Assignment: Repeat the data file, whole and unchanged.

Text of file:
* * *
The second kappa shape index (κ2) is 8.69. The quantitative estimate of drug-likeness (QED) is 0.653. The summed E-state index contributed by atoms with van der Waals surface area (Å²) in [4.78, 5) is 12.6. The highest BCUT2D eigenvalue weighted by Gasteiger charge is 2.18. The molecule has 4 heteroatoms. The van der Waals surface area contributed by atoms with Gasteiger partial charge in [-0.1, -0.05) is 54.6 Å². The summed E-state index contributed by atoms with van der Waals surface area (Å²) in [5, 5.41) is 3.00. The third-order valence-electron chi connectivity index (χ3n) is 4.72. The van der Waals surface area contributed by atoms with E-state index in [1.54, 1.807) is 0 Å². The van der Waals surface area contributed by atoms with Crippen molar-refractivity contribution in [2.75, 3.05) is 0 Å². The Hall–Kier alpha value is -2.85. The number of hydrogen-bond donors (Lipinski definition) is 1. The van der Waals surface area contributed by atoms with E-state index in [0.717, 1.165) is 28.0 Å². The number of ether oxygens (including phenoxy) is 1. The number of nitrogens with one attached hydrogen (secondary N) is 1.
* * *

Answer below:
The second kappa shape index (κ2) is 8.69. The quantitative estimate of drug-likeness (QED) is 0.653. The summed E-state index contributed by atoms with van der Waals surface area (Å²) in [4.78, 5) is 12.6. The highest BCUT2D eigenvalue weighted by Gasteiger charge is 2.18. The molecule has 4 heteroatoms. The van der Waals surface area contributed by atoms with Gasteiger partial charge in [-0.1, -0.05) is 54.6 Å². The summed E-state index contributed by atoms with van der Waals surface area (Å²) in [5, 5.41) is 3.00. The third-order valence-electron chi connectivity index (χ3n) is 4.72. The van der Waals surface area contributed by atoms with E-state index in [1.54, 1.807) is 0 Å². The van der Waals surface area contributed by atoms with Crippen molar-refractivity contribution in [2.75, 3.05) is 0 Å². The Hall–Kier alpha value is -2.85. The number of hydrogen-bond donors (Lipinski definition) is 1. The van der Waals surface area contributed by atoms with E-state index in [0.717, 1.165) is 28.0 Å². The number of ether oxygens (including phenoxy) is 1. The number of nitrogens with one attached hydrogen (secondary N) is 1.